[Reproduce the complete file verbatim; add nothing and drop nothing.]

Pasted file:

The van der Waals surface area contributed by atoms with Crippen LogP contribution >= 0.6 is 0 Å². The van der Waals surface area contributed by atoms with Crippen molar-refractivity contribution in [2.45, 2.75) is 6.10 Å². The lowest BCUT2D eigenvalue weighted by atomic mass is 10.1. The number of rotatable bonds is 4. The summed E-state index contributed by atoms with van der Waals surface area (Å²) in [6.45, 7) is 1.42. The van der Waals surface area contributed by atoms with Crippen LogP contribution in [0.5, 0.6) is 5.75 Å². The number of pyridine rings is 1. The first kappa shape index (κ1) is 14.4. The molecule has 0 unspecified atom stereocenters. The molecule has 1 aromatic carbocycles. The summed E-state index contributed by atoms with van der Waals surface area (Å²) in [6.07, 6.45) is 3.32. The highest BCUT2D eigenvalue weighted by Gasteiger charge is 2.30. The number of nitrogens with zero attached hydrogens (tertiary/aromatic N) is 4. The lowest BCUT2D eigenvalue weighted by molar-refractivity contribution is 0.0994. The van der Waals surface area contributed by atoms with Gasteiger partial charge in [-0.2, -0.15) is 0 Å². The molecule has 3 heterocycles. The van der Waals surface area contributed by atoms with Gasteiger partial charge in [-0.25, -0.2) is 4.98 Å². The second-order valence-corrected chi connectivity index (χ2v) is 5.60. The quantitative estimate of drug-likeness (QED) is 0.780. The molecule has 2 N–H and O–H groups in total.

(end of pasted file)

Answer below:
The van der Waals surface area contributed by atoms with Crippen LogP contribution >= 0.6 is 0 Å². The van der Waals surface area contributed by atoms with Crippen molar-refractivity contribution in [2.45, 2.75) is 6.10 Å². The lowest BCUT2D eigenvalue weighted by atomic mass is 10.1. The number of rotatable bonds is 4. The summed E-state index contributed by atoms with van der Waals surface area (Å²) in [6.45, 7) is 1.42. The van der Waals surface area contributed by atoms with Crippen LogP contribution in [0.5, 0.6) is 5.75 Å². The number of pyridine rings is 1. The first kappa shape index (κ1) is 14.4. The molecule has 0 unspecified atom stereocenters. The molecule has 1 aromatic carbocycles. The summed E-state index contributed by atoms with van der Waals surface area (Å²) in [6.07, 6.45) is 3.32. The highest BCUT2D eigenvalue weighted by Gasteiger charge is 2.30. The number of nitrogens with zero attached hydrogens (tertiary/aromatic N) is 4. The lowest BCUT2D eigenvalue weighted by molar-refractivity contribution is 0.0994. The van der Waals surface area contributed by atoms with Gasteiger partial charge in [-0.2, -0.15) is 0 Å². The molecule has 3 heterocycles. The van der Waals surface area contributed by atoms with Gasteiger partial charge in [-0.25, -0.2) is 4.98 Å². The second-order valence-corrected chi connectivity index (χ2v) is 5.60. The quantitative estimate of drug-likeness (QED) is 0.780. The molecule has 2 N–H and O–H groups in total.